The arrest was seen as a renewed clampdown on religious and ethnic minorities in the communist nation
Muslims leave a Mosque after Friday prayers in Hotan, in China's Xinjiang region on June 23, 2017. Increasingly strict curbs imposed on the mostly Muslim population including ethnic minority Kazakhs have stifled life for Muslims. (Photo by Johannes Eisele / AFP)
The authorities in China’s restive Xinjiang region have detained an ethnic Kazakh Muslim man for allegedly reciting Quranic verses during a wedding and in people’s houses, says a report.
The arrest is seen as a renewed clampdown on religious and ethnic minorities in the communist nation under the so-called “strike hard” campaign, Radio Free Asia (RFA) reported on Aug. 25.
Kusman Rehim, 56, a resident of Xinjiang's Jimsar county, was arrested on July 14, the report stated referring to Bekzat Maksutkhan, head of the Kazakhstan-based rights group Atajurt.
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Police also raided his house and allegedly found a Quran, Bekzat said.
"Also, he had performed Quranic recitations in people's homes during Eid al-Adha [June 27-July 1] and taken part in a Muslim wedding," the report said.
Kusman had been locked up before due to his religious beliefs, the report added.
The arrest comes in the backdrop of the latest 100-day “strike hard” campaign launched in Xinjiang which includes raids to the homes of the residents.
In 2017, communist-ruled China banned the recitation of the Quran in public in the region, a home to Muslim-majority ethnic Uyghur and Kazakhs.
The banning came at a time when China started mass incarceration of Uyghurs and other ethnic groups in "re-education" camps across Xinjiang, RFA reported.
An estimated one million Muslims, mostly Uyghurs, are detained in secretive detention camps in Xinjiang where they face brutal oppression including forced abortion, forced sterilization, forced birth control, rape, forced labor, torture, internment, brainwashing, and killings, reports say.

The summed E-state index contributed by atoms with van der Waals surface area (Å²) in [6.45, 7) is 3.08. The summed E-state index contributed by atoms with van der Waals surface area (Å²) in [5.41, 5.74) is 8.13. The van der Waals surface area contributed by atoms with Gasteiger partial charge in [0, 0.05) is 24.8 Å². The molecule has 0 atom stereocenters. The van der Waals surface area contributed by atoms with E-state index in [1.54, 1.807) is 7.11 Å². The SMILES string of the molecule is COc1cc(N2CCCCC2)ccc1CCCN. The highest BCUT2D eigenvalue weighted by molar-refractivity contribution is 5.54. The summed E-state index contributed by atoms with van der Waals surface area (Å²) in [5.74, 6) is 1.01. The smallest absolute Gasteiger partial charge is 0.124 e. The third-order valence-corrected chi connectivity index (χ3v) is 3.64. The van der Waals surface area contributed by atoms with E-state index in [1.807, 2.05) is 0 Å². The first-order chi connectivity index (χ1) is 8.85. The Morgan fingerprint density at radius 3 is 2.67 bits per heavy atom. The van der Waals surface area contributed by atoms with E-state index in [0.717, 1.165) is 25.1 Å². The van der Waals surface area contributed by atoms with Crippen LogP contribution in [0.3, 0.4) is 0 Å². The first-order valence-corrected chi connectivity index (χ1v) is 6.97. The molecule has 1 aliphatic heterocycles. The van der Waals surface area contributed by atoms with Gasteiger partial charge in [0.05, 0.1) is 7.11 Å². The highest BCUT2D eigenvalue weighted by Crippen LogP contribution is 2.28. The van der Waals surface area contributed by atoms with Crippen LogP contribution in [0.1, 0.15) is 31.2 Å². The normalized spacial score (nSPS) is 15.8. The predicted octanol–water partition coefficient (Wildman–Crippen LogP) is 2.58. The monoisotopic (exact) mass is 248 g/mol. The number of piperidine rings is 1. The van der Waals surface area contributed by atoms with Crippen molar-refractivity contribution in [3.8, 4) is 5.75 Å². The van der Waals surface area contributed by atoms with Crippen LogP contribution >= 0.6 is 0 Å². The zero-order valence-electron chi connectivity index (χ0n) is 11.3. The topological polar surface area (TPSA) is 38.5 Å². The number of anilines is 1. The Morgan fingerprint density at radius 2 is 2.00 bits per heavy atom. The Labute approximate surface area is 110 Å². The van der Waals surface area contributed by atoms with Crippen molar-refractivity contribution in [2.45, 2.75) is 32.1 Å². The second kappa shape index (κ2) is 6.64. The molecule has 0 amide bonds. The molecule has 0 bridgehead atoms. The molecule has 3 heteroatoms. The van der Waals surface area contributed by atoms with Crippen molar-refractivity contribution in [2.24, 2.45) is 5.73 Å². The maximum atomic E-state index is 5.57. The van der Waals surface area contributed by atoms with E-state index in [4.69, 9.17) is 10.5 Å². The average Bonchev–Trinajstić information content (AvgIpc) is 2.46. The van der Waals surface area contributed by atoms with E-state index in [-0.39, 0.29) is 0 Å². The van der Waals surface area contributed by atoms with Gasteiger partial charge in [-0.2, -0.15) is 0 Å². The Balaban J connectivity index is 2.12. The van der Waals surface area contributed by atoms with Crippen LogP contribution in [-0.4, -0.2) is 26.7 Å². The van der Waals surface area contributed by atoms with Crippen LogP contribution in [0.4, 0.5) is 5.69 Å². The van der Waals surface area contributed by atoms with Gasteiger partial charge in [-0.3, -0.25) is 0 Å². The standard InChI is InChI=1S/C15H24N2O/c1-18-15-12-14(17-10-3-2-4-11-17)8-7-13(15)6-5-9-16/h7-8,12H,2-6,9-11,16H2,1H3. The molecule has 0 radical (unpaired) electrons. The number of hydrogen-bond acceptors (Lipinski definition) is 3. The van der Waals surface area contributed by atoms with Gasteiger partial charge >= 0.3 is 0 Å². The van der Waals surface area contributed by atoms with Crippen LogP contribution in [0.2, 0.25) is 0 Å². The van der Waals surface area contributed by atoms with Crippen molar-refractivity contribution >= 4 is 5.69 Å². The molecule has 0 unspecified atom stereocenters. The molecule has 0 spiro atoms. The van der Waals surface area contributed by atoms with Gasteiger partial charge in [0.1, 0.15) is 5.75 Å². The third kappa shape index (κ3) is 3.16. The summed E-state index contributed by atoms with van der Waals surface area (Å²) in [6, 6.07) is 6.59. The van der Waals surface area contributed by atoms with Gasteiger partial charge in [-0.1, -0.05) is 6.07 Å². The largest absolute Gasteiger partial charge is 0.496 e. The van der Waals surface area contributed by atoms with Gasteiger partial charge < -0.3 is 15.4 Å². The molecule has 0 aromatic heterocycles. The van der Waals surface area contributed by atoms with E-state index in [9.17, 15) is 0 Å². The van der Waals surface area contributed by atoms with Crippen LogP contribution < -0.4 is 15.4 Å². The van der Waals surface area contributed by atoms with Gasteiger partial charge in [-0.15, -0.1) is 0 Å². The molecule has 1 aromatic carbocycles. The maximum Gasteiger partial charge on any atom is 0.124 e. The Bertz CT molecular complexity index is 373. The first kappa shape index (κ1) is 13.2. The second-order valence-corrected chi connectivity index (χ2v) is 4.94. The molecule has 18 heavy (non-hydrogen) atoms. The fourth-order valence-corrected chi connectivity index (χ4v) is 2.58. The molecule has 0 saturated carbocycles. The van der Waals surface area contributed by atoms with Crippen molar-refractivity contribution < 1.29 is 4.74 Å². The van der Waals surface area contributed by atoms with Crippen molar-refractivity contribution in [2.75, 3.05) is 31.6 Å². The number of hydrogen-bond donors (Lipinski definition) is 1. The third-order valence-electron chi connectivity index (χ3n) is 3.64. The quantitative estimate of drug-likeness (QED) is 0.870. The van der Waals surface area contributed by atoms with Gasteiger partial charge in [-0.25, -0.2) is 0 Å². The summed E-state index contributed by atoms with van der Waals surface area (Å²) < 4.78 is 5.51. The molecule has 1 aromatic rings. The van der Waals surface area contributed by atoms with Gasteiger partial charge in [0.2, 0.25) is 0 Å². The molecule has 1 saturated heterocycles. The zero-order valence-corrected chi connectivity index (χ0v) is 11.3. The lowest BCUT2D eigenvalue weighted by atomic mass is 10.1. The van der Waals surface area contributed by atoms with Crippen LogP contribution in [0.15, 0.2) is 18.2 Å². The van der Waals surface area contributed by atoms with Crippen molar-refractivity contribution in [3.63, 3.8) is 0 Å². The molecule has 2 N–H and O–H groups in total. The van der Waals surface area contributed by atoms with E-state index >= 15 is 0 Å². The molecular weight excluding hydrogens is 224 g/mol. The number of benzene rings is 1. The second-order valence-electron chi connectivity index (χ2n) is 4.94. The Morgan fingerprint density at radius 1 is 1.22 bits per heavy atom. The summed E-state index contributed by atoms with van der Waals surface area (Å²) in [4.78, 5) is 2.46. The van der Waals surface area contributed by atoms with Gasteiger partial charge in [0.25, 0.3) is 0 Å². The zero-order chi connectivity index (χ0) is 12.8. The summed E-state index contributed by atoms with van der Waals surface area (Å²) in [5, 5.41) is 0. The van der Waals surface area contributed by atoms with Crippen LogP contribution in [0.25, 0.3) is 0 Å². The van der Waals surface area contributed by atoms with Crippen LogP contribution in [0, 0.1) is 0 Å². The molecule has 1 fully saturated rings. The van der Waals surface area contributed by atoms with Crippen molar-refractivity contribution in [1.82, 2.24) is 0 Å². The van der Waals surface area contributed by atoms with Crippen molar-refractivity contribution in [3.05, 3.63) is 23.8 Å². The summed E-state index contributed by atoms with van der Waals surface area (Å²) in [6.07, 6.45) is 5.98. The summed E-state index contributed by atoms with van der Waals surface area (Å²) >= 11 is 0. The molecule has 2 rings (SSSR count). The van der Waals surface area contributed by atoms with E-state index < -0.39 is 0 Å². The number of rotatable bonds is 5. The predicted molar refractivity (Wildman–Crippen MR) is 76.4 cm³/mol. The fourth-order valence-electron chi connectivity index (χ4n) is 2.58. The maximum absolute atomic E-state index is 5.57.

According to the authorities, reading from the Quran should only be done under the guidance of a government-assigned imam. Individuals are forbidden to discuss the holy book on their own, RFA reported.
The authorities have even restricted normal Islamic customs like the wearing of beards and veils (hijab), and Quran study groups, claiming that they were evidence of "religious extremism."
Individuals from abroad visiting Xinjiang, including those visiting relatives, should report to neighborhood committees or a local police station within three days of their arrival or risk police action, RFA reported.
The latest arrest is part of the government’s Sinicization campaign which forces minority Christians, Muslims, Buddhists, and other religious adherents to submit to the communist party control and the censorship of their religious lives which is further bolstered under President Xi Jinping.
Kusman’s younger brother Bilal, who lives in Kazakhstan, pointed out that the family has not yet received any official notification or the details of the charges laid out against Rehim.
"They just took him away," Bilal said.
Bilal stated that his brother was detained on April 21, released a month later, and then detained again on July 14.
"One reason was that he was doing a Quranic recitation at a Muslim wedding ceremony. The second reason was that the police found a Quran in his home," Bilal said.
The officials at the Jimsar county police department on Aug. 24 declined to comment on the issue.
"We don't really know about that," an unnamed operator said.
According to media reports, China has engaged in consistently restricting the Islamic practices, culture, and language of the Uyghur minority group in the country resulting in the arrests of non-adherents.
Abdurusul Memet, 71, was jailed in 2017 and died of hypertension. He learned the Quran as a child.
In the same year, Manat Hamit, another ethnic Kazakh man was jailed for "disseminating terrorism-related audiovisual material," and "incitement to racial hatred and racial discrimination" after the authorities found audio files of Quranic recitations on his computer.
In 2022, a UN team investigated China's treatment of Muslim minorities in its Xinjiang region and found "credible" evidence of torture and sexual assault including rape at detention centers in the region.
The report alleged China possibly committed crimes against humanity against the Uyghurs but stopped short of describing the actions as genocide.
China categorically denied all charges and said beefing up security in Xinjiang is a part of regular counter-insurgency measures that prohibit any insult and abuse.
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